A young, African American male would have had a better chance of survival descending from a landing barge in Italy during WWII than he does getting off a Greyhound bus in a major U.S. city today. This according to Bob Woodson, president of the Center for Neighborhood Enterprise, which has created Violence Free Zones that are having dramatic effect turning around some of the most dangerous cities across the country. These Violence Free Zones (VFZ) have changed the lives of children, many of whom were involved with gang activity, sold drugs, and pushed their education to the back-burner prior to encountering VFZ
Yesterday, in a summit on youth violence held in Washington, D.C., Woodson and his team of youth mentors explained what makes their approach so effective, and what differentiates them from other programs. The Center for Neighborhood Enterprise partners with community-based organizations – groups that are already well-established in a community and know the local players – and then provides those organizations with the information they need to stamp out the violence plaguing their neighborhoods. Woodson notes:
These natural community leaders are like antibodies developed by the body itself. They operate in different cultural zip codes than the professional educational establishment. Trusted by the students, they offer a source of emotional support. They act as moral mentors and character coaches, and they are role models that prove that no matter how dysfunctional the environment, it is possible to succeed.
Student mentors in many cases act as de-facto family members, and as such, must be available 24/7. Much of the success of the Violence Free Zone initiative is achieved because mentors are still available to students on the weekends. If a student finds himself in trouble on a Saturday night, that trouble is likely to follow them to school Monday morning, as school administrators at the conference attested to. Having their mentor available every day, all day, helps to diffuse these situations outside of the school environment.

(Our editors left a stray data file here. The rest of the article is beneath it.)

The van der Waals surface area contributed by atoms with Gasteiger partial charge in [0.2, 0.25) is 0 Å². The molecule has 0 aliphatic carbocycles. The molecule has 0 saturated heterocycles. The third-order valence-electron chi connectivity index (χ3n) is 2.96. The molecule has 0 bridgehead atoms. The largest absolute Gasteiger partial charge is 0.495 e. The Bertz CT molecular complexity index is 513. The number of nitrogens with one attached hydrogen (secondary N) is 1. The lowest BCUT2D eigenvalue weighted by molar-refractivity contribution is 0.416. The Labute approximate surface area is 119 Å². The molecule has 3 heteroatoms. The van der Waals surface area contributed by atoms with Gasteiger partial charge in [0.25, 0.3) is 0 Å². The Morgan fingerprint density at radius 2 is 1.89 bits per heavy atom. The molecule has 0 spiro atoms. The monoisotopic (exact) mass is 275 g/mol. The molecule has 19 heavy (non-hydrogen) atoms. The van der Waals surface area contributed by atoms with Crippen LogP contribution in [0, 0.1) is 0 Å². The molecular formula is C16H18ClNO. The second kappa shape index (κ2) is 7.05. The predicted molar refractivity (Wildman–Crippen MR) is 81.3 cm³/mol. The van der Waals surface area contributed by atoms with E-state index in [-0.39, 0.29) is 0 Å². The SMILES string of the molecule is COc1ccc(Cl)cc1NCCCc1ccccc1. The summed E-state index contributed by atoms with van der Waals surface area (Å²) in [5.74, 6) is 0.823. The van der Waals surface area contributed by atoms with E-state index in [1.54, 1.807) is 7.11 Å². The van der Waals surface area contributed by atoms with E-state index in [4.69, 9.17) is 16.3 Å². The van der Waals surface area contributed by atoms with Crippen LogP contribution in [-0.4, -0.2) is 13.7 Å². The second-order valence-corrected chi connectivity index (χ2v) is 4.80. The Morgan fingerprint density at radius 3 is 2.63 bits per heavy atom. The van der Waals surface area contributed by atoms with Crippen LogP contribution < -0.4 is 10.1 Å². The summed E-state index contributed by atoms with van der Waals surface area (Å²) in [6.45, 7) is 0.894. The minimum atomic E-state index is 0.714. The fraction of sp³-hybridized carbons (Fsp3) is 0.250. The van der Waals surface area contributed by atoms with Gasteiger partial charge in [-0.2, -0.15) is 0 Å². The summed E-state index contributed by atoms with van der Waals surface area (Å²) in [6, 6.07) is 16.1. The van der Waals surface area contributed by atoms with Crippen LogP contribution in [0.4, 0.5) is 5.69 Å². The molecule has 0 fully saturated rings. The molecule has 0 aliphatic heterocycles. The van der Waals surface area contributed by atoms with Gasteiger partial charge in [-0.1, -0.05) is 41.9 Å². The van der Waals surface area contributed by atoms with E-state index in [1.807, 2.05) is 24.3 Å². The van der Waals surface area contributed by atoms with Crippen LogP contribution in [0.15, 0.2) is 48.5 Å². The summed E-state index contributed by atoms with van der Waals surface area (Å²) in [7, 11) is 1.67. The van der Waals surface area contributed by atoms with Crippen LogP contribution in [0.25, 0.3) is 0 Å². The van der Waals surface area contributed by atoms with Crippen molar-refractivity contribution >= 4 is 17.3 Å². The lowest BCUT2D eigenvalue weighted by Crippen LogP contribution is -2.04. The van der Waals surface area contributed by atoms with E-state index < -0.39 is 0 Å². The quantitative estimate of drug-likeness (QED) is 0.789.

And the Violence Free Zones have demonstrably improved
student outcomes. According to researchers at Baylor University, six high schools in Milwaukee that had implemented the Violence Free Zone program saw GPAs rise, suspensions decline and violent incidents diminish as a result. In Richmond, Virginia, there was a 60 percent reduction in car thefts near the schools that have incorporated Violence Free Zones.
Solutions to youth violence have stayed “drearily the same,” said Clarence Page, a Pulitzer-Prize winning columnist for the Chicago Tribune who moderated the summit. They’re akin to watching 5-year-olds play soccer. Everyone follows the ball. But unlike these programs, Woodson’s Center for Neighborhood Enterprise’s efforts have expanded to 39 states, with Violence Free Zones operating in major urban centers such as Baltimore, Atlanta, and Dallas.
While experts and authorities presented–including researchers Byron Johnson and William Wubbenhorst of Baylor University and Milwaukee Public Schools Superintendent William G. Andrekopoulos–the most compelling testimonials were provided by the students whose lives have been transformed by Woodson’s model. Students who had been to jail or prison on multiple occasions spoke about the transformative effect the VFZ had on their lives. The “transactional mentors”– former troubled youths themselves, are now passing on what changed them. And the centerpiece of that transaction is trust.